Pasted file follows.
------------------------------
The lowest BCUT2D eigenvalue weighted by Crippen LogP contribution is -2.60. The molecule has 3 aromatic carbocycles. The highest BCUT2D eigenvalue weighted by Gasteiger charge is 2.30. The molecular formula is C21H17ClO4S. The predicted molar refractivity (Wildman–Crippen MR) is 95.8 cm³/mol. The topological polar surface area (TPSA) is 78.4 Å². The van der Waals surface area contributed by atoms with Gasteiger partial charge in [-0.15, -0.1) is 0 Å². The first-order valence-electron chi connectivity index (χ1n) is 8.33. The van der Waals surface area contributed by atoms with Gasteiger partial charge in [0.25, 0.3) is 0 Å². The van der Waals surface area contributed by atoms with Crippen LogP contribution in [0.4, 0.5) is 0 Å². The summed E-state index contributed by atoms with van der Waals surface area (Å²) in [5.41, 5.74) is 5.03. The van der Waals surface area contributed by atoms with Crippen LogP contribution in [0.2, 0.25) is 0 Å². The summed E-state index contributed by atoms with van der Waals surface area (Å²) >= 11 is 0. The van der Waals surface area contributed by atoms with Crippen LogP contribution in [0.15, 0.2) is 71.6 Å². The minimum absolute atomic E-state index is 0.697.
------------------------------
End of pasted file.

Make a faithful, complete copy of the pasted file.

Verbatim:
The lowest BCUT2D eigenvalue weighted by Crippen LogP contribution is -2.60. The molecule has 3 aromatic carbocycles. The highest BCUT2D eigenvalue weighted by Gasteiger charge is 2.30. The molecular formula is C21H17ClO4S. The predicted molar refractivity (Wildman–Crippen MR) is 95.8 cm³/mol. The topological polar surface area (TPSA) is 78.4 Å². The van der Waals surface area contributed by atoms with Gasteiger partial charge in [-0.15, -0.1) is 0 Å². The first-order valence-electron chi connectivity index (χ1n) is 8.33. The van der Waals surface area contributed by atoms with Gasteiger partial charge in [0.25, 0.3) is 0 Å². The van der Waals surface area contributed by atoms with Crippen LogP contribution in [0.4, 0.5) is 0 Å². The summed E-state index contributed by atoms with van der Waals surface area (Å²) in [5.41, 5.74) is 5.03. The van der Waals surface area contributed by atoms with Crippen LogP contribution in [0.2, 0.25) is 0 Å². The summed E-state index contributed by atoms with van der Waals surface area (Å²) >= 11 is 0. The van der Waals surface area contributed by atoms with Crippen LogP contribution in [0.15, 0.2) is 71.6 Å². The minimum absolute atomic E-state index is 0.697.